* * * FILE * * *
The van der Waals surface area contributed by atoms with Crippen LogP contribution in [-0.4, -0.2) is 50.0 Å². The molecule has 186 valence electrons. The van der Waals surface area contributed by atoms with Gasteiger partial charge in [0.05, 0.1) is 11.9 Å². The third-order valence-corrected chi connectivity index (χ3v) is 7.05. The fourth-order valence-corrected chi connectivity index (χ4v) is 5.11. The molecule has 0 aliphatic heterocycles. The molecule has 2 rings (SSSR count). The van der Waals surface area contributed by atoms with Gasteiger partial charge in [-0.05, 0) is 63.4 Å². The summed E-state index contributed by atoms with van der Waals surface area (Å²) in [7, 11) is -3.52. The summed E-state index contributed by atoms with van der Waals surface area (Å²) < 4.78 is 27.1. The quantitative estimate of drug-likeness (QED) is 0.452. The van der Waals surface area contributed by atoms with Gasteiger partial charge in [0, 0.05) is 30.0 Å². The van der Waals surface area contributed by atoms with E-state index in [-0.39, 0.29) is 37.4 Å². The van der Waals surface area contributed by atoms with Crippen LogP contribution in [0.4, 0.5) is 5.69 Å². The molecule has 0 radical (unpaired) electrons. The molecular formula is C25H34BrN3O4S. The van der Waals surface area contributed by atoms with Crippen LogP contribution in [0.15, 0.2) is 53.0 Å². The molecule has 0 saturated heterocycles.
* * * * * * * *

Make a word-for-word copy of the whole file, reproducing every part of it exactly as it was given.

The van der Waals surface area contributed by atoms with Crippen LogP contribution in [-0.4, -0.2) is 50.0 Å². The molecule has 186 valence electrons. The van der Waals surface area contributed by atoms with Gasteiger partial charge in [0.05, 0.1) is 11.9 Å². The third-order valence-corrected chi connectivity index (χ3v) is 7.05. The fourth-order valence-corrected chi connectivity index (χ4v) is 5.11. The molecule has 0 aliphatic heterocycles. The molecule has 2 rings (SSSR count). The van der Waals surface area contributed by atoms with Gasteiger partial charge in [-0.05, 0) is 63.4 Å². The summed E-state index contributed by atoms with van der Waals surface area (Å²) in [7, 11) is -3.52. The summed E-state index contributed by atoms with van der Waals surface area (Å²) < 4.78 is 27.1. The quantitative estimate of drug-likeness (QED) is 0.452. The van der Waals surface area contributed by atoms with Gasteiger partial charge in [0, 0.05) is 30.0 Å². The van der Waals surface area contributed by atoms with E-state index in [-0.39, 0.29) is 37.4 Å². The van der Waals surface area contributed by atoms with Crippen LogP contribution in [0.4, 0.5) is 5.69 Å². The molecule has 0 radical (unpaired) electrons. The molecular formula is C25H34BrN3O4S. The van der Waals surface area contributed by atoms with Crippen LogP contribution in [0.15, 0.2) is 53.0 Å². The molecule has 0 saturated heterocycles.